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Peter T Chattaway

Narnia: Pre-release discussion of LWW

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Interesting range of topics, especially #1. Will these papers be generally available after the conference? (By-the-bye, I've never heard of Glass Hammers; are they any good?)

Incidentally, here is a closer look at the art from the inside of the display stand. (I don't think a full view has been posted yet.)

Sorry--I'm not involved with the conference at all, just passing on the information. I've never heard of Glass Hammer either.

Weirdly, the announcement doesn't include any contact info. But the English dept. would be a good bet. Belmont University website.


There is this difference between the growth of some human beings and that of others: in the one case it is a continuous dying, in the other a continuous resurrection. (George MacDonald, The Princess and Curdie)

Isn't narrative structure enough of an ideology for art? (Greg Wright)

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More pictures; nothing earth-shattering, just a shot of the minotaur, and a bit of the White Witch's castle. The screencaps are fromDisney Movie Surfers, if anyone wants to see the clip--but from what I hear it's just a few seconds, and comes late in the program (at the end of the 4:00 mark.)

Edited by NBooth

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Dig the art of the kids meeting Aslan. Whoa!


In case you were wondering, my name is spelled "Denes House," but it's pronounced "Throatwobbler Mangrove."

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Dig the art of the kids meeting Aslan. Whoa!

Oh, yes; that and the battle are amazing (the other's o.k.--except we've seen the lantern waste.) Although that rock must be pretty uncomfortable....

So far I'm liking the look of the film, at least, as seen in concept-art et cetera. The Weta clip had me a bit worried, but not majorly. (And I think I'm repeating myself, so I'll stop. blush.gif )

Edited by NBooth

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Dunno if I'm repeating what has already been said here, but that rendition of LWW's battle scene has me worried that this will be a way-too-big focus of the film, distracting from the power of the book's quieter scenes.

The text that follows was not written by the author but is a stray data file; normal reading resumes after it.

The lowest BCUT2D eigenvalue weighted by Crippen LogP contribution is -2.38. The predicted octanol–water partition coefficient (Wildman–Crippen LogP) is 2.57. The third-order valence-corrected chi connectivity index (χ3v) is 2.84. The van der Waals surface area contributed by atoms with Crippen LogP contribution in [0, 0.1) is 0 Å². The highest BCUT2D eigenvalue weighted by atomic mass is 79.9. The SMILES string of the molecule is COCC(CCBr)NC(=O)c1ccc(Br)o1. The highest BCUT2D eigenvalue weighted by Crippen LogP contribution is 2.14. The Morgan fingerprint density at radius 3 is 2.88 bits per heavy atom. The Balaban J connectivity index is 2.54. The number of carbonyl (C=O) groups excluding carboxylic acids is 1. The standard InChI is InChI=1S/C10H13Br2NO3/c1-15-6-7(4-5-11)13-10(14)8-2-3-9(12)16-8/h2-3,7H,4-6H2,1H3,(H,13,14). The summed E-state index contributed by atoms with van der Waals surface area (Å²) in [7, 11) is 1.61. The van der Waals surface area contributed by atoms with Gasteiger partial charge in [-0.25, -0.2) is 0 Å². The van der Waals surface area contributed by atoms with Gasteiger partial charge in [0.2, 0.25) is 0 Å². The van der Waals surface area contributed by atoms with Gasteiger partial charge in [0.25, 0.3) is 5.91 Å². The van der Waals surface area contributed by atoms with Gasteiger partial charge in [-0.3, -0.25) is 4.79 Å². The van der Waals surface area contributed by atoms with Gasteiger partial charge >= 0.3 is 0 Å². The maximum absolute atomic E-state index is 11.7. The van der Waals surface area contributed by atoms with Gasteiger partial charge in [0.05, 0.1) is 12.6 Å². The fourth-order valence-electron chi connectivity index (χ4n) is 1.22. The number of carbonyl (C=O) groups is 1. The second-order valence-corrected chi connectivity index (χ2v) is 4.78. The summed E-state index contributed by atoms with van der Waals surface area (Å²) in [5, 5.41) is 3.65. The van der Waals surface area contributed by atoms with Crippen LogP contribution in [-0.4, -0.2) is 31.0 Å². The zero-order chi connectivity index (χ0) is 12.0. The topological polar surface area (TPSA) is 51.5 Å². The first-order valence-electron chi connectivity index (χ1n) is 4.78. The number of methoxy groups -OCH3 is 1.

To be an artist is never to avert one's eyes.
- Akira Kurosawa

http://secularcinephile.blogspot.com

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Well, as we're reading from the LotR book of film-making, the battles are very obviously going to be exagerrated from their written form. (Notice how the first production footage we have from the film is focussed on WETA's creatures and armour etc.) But I'm really pleased with the Aslan image, too. The best concept work I've seen from this film so far.

Phil.


"We live as if the world were as it should be, to show it what it can be." - Angel

"We don't do perms!" - Trevor and Simon

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Well, it's in the nature of film adaptations of books to exaggerate some elements and, um, un-exaggerate others. In his intro to the Watership Down movie picture book, Richard Adams points out that an episode involving a chapel (I think?) full of rats took up only a sentence or two in the novel, but was given a full minute or three of screen time in the film, whereas the episode involving Cowslip and his Huxleyan warren stretched out over several days in the book but took only a few minutes in the film -- and that's fine.


"Sympathy must precede belligerence. First I must understand the other, as it were, from the inside; then I can critique it from the outside. So many people skip right to the latter." -- Steven D. Greydanus
Now blogging at Patheos.com. I can also still be found at Facebook, Twitter and Flickr. See also my film journal.

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Interviews:

Swinton and Ernie Malik (publicist)

Mark Johnson

Both at JoBlo. Mild profanity in the Swinton interview; havn't read Johnson, yet.

For completeness: the summary at NarniaWeb

Looks interesting. (I've been skimming the Johnson interview, and it's pre-Brian Cox.)

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NBooth wrote:

: Mild profanity in the Swinton interview . . .

Really? I didn't spot any. Unless you mean that one word in the opening paragraph, which is on par with the mild profanities that Lewis used in the Narnia books themselves.


"Sympathy must precede belligerence. First I must understand the other, as it were, from the inside; then I can critique it from the outside. So many people skip right to the latter." -- Steven D. Greydanus
Now blogging at Patheos.com. I can also still be found at Facebook, Twitter and Flickr. See also my film journal.

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"I feel a nostalgia for an age yet to come..."